Black Needle Noise with Bill Leeb – A Shiver Of Want

Black Needle Noise is one of John Fryer’s many projects, with a focus on collaborating with different vocalists and embracing an “anything goes” philosophy. Fryer, of course, was 1/2 of This Mortal Coil – a band who employed a similar approach with regards to guest vocalists. As a producer, he has made his mark with Nine Inch Nails, Depeche Mode, Wire, Stabbing Westward, and many, many more. If there is a “John Fryer Sound” it’d have to mine both ethereal & angst, rage & beauty. His collaborator on A Shiver Of Want is Bill Leeb. An early member of Skinny Puppy who found worldwide success with Delerium and Front Line Assembly. Most of my readers have probably heard the Delerium song Silence featuring Lilith Fair founder Sarah McLachlan on vocals – a stunning slice of trance melancholy (in its original form). Which means that this Black Needle Noise / Bill Leeb collaboration should be a match made in heaven – and it is, I am pleased to say.

A Shiver of Want starts out with moody instrumentation shifting into a hymn like spoken verse. A slow build, if you will. Musically, it combines a menacing atmosphere with wholesale industrial aggression. Perfect, in other words. The chorus positively explodes, providing a catharsis of sorts. Lyrically, this is dark stuff. “you bring me down / you tear apart in me / the light you see / pours out of me”. The final 90 seconds or so of the song are perfectly sublime – a perfect meeting of angst, sadness, and hopelessness. “into the night / we fall away / our shadows becoming thin”. Unsettling. Masterful.

You can follow Black Needle Noise on The Social Network here and pick up the track here. An absolute gem, it deserves to be in your collection.

For Fans of: Nine Inch Nails, Delerium, This Mortal Coil, Cocteau Twins, Portishead, Wire, Lush

Atlas Park – Preview of Coming Distractions

Atlas Park hail from Northern California and offer up an intoxicating brew of modern rock inspired gems. Formed by Daniel Gatling in 2014, the band has quickly developed a following. Emotive vocals and hummable melodies, what I love about the band is how they tap into that rare part of the brain that makes something feel familiar yet new all at once. Gatling handles vocals & guitar and is joined by John Kahling on drums, John Spomer on bass & synths, and Kat Cahill on lead guitar. Preview of Coming Distractions is the band’s debut EP, and though it has been out for a while, it is new to me. It serves as a taster for upcoming new material.

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Curry Quiche – Behind the Machine

The return of England’s Curry Quiche comes in the wake of Brexit and the aftermath of the US presidential election. The world has seemingly shifted to the political right and the band takes its cue from the shifting nature of the world. 2013’s full length 1 Seed, No Leeches focused on technology and how human connections were being lost. An intriguing concept that has only deepened with the passage of time. A record that was a joy to listen to, it took its darker subject matter and spun it into a carefree party vibe for the end of the world. Steve Fidler and company gave us a winning formula that seemed designed for the masses. Reggae, punk, britpop, indie – it all made for an intoxicating brew. What will the band offer up on their latest?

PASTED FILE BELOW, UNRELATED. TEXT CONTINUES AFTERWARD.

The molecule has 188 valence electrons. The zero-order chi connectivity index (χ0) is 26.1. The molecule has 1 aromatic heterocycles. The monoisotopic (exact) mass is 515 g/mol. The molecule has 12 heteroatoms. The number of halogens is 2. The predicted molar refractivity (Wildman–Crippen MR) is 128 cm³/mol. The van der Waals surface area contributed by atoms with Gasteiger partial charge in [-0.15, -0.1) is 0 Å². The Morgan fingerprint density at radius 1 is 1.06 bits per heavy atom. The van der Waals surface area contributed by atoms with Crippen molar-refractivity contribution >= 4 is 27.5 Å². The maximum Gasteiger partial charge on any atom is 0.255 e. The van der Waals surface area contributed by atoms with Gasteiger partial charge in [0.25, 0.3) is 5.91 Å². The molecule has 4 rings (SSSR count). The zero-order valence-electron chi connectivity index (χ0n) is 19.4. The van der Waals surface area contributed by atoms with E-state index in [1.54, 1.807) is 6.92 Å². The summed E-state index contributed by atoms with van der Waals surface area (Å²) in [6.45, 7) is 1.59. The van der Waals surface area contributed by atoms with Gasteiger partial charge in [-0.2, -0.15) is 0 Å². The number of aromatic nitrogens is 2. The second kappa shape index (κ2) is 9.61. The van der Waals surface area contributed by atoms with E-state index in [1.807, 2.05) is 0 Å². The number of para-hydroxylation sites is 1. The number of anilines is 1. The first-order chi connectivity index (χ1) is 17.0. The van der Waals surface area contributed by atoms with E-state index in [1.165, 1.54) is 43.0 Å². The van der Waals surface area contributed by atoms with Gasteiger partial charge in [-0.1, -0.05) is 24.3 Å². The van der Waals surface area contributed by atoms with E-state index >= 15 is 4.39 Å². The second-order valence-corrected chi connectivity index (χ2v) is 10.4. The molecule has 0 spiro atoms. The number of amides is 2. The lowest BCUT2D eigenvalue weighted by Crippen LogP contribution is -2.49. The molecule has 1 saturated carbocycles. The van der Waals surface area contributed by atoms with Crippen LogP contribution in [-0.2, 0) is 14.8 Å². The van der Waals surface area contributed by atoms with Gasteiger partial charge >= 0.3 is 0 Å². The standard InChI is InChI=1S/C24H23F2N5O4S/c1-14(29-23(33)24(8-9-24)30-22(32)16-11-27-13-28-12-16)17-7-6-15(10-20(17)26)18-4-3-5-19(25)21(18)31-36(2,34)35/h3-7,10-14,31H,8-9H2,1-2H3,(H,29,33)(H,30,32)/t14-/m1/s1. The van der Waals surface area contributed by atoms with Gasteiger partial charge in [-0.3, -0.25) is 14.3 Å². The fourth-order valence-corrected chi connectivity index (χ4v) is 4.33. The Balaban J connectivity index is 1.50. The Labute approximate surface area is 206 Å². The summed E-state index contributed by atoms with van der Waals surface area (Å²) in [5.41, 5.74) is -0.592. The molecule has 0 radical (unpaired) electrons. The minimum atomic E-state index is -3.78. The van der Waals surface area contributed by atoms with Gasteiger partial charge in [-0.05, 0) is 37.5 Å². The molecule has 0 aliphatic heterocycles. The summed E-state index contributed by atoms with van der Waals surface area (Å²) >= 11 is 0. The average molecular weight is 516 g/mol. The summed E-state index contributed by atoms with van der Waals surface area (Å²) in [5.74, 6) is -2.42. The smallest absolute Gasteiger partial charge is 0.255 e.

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Arthur Lee – Everybody’s Gotta Live

Attack of the Killer Track! is a series that explores tracks from artists from a variety of genres. Some of the tracks were singles, some of them were obscure b-sides or long forgotten album tracks. One thing is certain – all of them are killer tracks.

Bring up the name Arthur Lee and hipsters in the know will wax poetic about the legendary 3rd album by Love, Forever Changes. A drug fueled trip the dark side of the summer of love (1967), it justifiably is always listed on greatest albums of all time lists. A culmination of Arthur Lee’s folk, jazz, & rock n roll fusions, this spells the end of the original Love band. It also marks the point where most people say “After that, Arthur just lost it, man!”. I’m here to tell you that is not true – not even close. The original band split and Arthur put together a new version of Love. Streamlined, it was a different band in tone and feel. Arthur’s new songs alienated his old audience, but he was following his muse. 1972’s Vindicator was released as a solo record instead of a Love record – kind of a mystery to me since the backing players changed steadily in the late 60’s and 70’s anyway. Everybody’s Gotta Live was the single, and what a single it was. A life affirming anthem, it blurred the lines between soul & singer songwriter poetry. Arthur’s always had a way of delivering lines that hit you right in the heart, and this one is no different. “Everybody’s gotta live / And everybody’s gonna die…I had a dream the other night, baby / I dreamt that I was alone / But when I woke up I took a look around myself / And I was surrounded by fifty million strong”. Note that the song was originally released in 1972, then remade for Love’s 1974 album Reel to Real. The solo version is superior. When I saw Arthur Lee & Love (Baby Lemonade was Arthur’s backing band after his release from prison) in 2002 in Seattle they played the song as a medley with John Lennon’s Instant Karma. At that time I was one of those aforementioned hipsters – not really aware of Arthur’s latter-day material. It gave me chills and changed my life. He passed away just a few years later and I’m left revisiting the magic on vinyl, video, and through words. Everybody’s gotta live…

Sunstack Jones – Days Stand Still

Spring is in the air – finally. One of the rainiest winters on record in the Seattle area is finally showing signs of taking it’s leave. Not coincidentally, I’ve had the latest EP from Sunstack Jones on repeat for a while now, summery tunes that have me longing for warmer weather. Hailing from Northern England, I’d imagine the band suffer from the same affliction as I – a desire for the wintry rain to go away. On earlier releases I’ve been transfixed by the band’s ability to work at a convincingly high caliper whilst blending in such disparate elements as folk, pop, shoegaze, & country. Ultimately, I measure a band’s impact by their ability to transport me away from daily life and into their world – on that count, Sunstack Jones succeed wildly. Days Stand Still is the latest offering from the band and it continues their winning streak